Degree Programs for Criminal Justice Jobs in Indiana

Although cities like Zionsville and Decatur are considered very safe, Indiana is known for having some notoriously high crime areas. In 2011, the Indianapolis area had a violent crime rate that was 2.77 times higher than the national average.

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Violent crime in the state is meeting overwhelming opposition from the police officers that combat crime and the detectives and forensic professionals responsible for criminal investigations, as well as the paralegals that support prosecutors and the correctional officers that enforce jail sentences. From law enforcement to corrections, Indiana’s criminal justice system is made up of professionals dedicated to combating crime in the state:

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  • More than 20,500 law enforcement officers work throughout Indiana to protect its citizens
  • More than 1,000 detectives work for Indiana public safety agencies
  • The number of forensic science technician jobs is expected to increase by 1.8% each year through 2020
  • The number of correctional officers in Indiana is expected to grow to more than 8,100 between 2010 and 2020
  • The number of paralegal jobs in Indiana is expected to increase by 1.92% each year through 2020

In all areas of criminal justice, a specialized degree provides job candidates with the credentials employers are looking for, as well as the knowledge necessary to effectively serve the citizens of Indiana.

Criminal Investigation and Law Enforcement Jobs in Indiana

From local law enforcement to the Indiana State Police, the Indiana Department of Workforce Development expects an 8.4% increase in the number of law enforcement officers in the state between 2010 and 2020.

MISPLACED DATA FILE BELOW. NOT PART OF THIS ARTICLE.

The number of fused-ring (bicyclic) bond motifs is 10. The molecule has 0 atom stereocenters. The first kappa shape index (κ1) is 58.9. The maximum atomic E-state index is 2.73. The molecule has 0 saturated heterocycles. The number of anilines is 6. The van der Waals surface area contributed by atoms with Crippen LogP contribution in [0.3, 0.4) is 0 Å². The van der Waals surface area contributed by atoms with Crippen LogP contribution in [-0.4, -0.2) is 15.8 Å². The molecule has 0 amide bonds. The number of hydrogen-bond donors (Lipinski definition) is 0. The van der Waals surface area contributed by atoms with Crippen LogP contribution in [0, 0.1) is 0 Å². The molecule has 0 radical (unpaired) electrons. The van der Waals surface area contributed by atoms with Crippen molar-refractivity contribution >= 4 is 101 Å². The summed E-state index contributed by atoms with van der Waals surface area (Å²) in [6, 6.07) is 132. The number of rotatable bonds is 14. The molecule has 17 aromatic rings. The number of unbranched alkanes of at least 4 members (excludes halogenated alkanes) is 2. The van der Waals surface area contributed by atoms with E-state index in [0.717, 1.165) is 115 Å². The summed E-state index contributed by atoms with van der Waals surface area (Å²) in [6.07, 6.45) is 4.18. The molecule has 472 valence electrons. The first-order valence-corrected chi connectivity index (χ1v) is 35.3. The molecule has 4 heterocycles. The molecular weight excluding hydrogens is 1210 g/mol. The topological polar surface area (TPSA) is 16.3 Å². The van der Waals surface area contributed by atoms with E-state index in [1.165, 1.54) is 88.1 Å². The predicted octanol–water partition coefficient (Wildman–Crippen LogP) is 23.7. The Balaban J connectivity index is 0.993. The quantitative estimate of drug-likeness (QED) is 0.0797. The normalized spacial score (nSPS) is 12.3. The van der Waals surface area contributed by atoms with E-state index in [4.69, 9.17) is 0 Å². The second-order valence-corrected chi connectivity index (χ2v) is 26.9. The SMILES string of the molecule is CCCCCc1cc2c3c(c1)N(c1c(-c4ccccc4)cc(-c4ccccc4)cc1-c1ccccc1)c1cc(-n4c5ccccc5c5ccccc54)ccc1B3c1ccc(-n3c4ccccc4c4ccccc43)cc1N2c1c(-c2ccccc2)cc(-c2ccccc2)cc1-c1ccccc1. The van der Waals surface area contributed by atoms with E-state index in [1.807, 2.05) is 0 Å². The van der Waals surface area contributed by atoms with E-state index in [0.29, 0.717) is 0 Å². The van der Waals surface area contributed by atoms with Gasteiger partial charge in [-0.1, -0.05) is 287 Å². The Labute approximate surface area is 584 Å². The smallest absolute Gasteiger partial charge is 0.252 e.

State troopers, police officers, and detectives are the most visible of the local law enforcement professionals that help keep the residents of Indiana safe.

Police Officer Job Requirements in Indiana

Local police departments in Indiana that may be hiring include but are not limited to the following:

  • Indianapolis Metropolitan Police Department – Indianapolis
  • Evansville Police Department – Evansville
  • Fort Wayne Police Department – Fort Wayne
  • Hamilton County Sheriff’s Office – Noblesville
  • Lowell Police Department – Lowell

While the minimum requirements to become a police officer in Indiana can vary slightly between departments, these qualifications are standard throughout the state:

  • Be a resident U.S. citizen
  • Be at least 21 years old
  • Have a high school education (diploma or GED)
  • Not have any felony convictions
  • Not have a military dishonorable discharge
  • Pass a mandatory drug screening test
  • Pass a written test, physical fitness evaluation, and background check

Given the competitive nature of police officer application processes, having a criminal justice degree in an area such as law enforcement, criminal investigations or police science can help applicants stand out.

Becoming an Indiana State Highway Patrol Officer